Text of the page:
Default Lines from eSchool News, first published in print on Nov. 1, 2009–As I was saying last month, an avalanche of change is rumbling towards our field. I propose we call this cascading phenomenon "convergent education."

Here’s what I mean: A new species of education is emerging that artfully aggregates up-to-the-minute instructional technology, sophisticated pedagogy, robust and standards-based educational content, and web-based delivery that requires a computer or other personal digital device but no fixed address. Under most circumstances, convergent education certainly can amplify the impact of traditional instruction, but it is not necessarily dependent on face-to-face encounters between teacher and student.

At its best, convergent education features diverse learning opportunities delivered via multiple media platforms combined with field trips (virtual or real), live streaming video, interactive archived video, educational gaming, student collaboration, animation, celebrity lectures and adventures, project-based instruction with student-managed data, virtual demonstrations and experiments, continuous monitoring of student engagement and learner satisfaction, and classic, in-the-classroom instruction.

In general, convergent education is based on developments such as distance learning and lecture-capture strategies that have been around for some time, but which are now reinforced by the completely unprecedented fact that nearly every willing learner has (or soon will have) economical access to the rich multimedia resources of the internet–access delivered by such devices as personal computers, netbooks, smart telephones, personal digital assistants, interactive whiteboards, pocket projectors, and handheld reading devices.

Convergent education has been made feasible–and perhaps even inevitable–by a unique confluence of social and technological forces that ultimately must transform the way we learn. Such forces include–but are by no means limited to–the thinning of our teaching corps by retirement, reductions in force, and classroom abandonment; the movement toward charter schools, open-courseware, and online universities; the push for school reform from government and industry; and the desire and necessity of multitudes of adults to obtain new skills and knowledge to survive and thrive in a swiftly changing job market.

Here’s what’s profoundly different now: This time the transformation will come whether entrenched interests like it or not.

Those elements of the education establishment that traditionally have defeated change will be powerless to stop it this time. Their hands will be tied, because the general population will no longer be limited to learning in authorized institutions at appointed hours under regular supervision.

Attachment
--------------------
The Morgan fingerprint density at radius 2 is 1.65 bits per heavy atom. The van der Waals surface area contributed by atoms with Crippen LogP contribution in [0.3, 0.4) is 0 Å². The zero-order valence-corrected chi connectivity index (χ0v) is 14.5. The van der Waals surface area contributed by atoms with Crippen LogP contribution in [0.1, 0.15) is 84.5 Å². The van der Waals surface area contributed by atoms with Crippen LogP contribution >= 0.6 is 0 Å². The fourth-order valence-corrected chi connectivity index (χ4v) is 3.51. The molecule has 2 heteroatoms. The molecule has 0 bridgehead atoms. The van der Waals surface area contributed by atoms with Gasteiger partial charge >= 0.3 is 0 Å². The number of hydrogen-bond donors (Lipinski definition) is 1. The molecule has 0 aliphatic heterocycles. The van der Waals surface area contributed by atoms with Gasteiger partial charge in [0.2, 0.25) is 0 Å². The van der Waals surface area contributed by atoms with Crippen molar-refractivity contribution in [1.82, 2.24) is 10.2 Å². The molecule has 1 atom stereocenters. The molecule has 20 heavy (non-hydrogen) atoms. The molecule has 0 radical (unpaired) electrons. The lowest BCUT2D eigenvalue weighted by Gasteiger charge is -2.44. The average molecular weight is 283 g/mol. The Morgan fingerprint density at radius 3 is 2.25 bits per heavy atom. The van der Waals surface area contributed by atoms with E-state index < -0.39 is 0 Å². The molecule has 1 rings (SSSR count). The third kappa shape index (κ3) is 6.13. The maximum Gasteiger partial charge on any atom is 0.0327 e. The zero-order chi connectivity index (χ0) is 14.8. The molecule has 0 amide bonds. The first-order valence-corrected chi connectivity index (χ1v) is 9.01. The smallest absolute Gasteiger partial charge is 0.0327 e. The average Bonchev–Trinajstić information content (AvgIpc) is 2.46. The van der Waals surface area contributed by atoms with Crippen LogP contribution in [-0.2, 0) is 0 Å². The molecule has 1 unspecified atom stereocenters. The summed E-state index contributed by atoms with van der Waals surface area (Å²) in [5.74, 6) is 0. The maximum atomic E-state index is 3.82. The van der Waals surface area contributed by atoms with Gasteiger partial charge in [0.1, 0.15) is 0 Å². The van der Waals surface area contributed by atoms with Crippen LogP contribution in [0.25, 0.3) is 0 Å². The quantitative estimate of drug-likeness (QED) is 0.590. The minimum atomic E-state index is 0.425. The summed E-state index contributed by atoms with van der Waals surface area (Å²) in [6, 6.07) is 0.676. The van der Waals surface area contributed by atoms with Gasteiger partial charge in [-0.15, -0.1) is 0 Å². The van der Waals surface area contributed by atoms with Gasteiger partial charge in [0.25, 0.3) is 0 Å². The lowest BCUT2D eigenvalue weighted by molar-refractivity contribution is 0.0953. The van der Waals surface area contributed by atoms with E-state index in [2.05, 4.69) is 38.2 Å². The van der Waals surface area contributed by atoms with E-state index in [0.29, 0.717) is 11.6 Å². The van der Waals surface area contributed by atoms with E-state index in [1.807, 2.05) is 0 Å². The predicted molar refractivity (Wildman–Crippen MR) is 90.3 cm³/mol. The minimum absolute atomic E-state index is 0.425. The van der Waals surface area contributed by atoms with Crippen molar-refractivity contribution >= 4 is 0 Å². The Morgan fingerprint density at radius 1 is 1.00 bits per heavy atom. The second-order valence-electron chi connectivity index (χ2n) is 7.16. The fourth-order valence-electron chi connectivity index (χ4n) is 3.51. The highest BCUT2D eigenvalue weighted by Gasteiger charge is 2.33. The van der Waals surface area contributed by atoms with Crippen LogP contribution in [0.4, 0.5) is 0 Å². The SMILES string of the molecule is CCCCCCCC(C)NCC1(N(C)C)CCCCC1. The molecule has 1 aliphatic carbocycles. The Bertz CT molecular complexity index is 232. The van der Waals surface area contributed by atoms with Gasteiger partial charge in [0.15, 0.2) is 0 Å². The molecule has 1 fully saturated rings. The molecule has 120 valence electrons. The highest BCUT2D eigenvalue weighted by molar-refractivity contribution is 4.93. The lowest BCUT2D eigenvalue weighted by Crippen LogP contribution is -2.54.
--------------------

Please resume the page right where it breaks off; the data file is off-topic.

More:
At its best, convergent education eventually might embody the classical values of Paideia in ancient Greece, except now, its benefits will no longer be restricted to the aristocracy alone. Technology will make rich learning experiences accessible to the population as a whole.

Authentication of electronic resources will represent a crucial challenge, to be sure, so the role of colleges and degreed professionals as certifiers of curriculum and educational materials will be secure. Likewise, the need for accreditation agencies will grow stronger. But so will new methods of course validation such as crowd-sourcing and content valuation in the free marketplace of ideas.

Already enclaves of the learned are forming up–not only in traditional institutions, charter schools, and open universities, but also as independent cadres of scholars and academics working outside traditional environments. And now these mavericks are drawing on electronic media in all its forms to convey ideas and insights.

Persons committed to learning are now experimenting with open-course education. They do it sometimes for money, sometimes for honor, and sometimes just because they can. These experiments are under way in colleges, schools, museums, corporate offices, military installations, and shopping malls. The fruits of their endeavors now are offered up across the internet–quite often completely without charge. Like latter-day monasteries, some of these enclaves go about their illuminating work primarily to ennoble the spirit and enrich humanity. 

The best example I’ve seen of what convergent education can become is the Jason Project, a nonprofit subsidiary of National Geographic. As one student engaged in the Jason Project explained it, "It’s like school, only more fun."

The Jason Project is staffed by a relatively small team of highly skilled and fully credentialed experts. They deploy new media in all its manifestations to present serious and rigorous content in academically valid programs aligned with state and national standards. The programming–dubbed "education by exploration"–is designed to fit within school districts’ core fifth through eighth grade curricula.

Although the Jason Project has a venerable pedigree, it has now been completely revamped and upgraded. To get a clearer idea of what’s involved, check out these video clips featuring educators at Virginia’s Fairfax County Public Schools in metropolitan Washington, D.C.: here and here.

And I’ve saved the best for last: All the Jason Project’s course materials are free. By popular demand, the Jason Project does now offer professional development for a fee, but those services are optional, not required to obtain access to the courses.

To learn more about this groundbreaking example of convergent education, visit www.jason.org.


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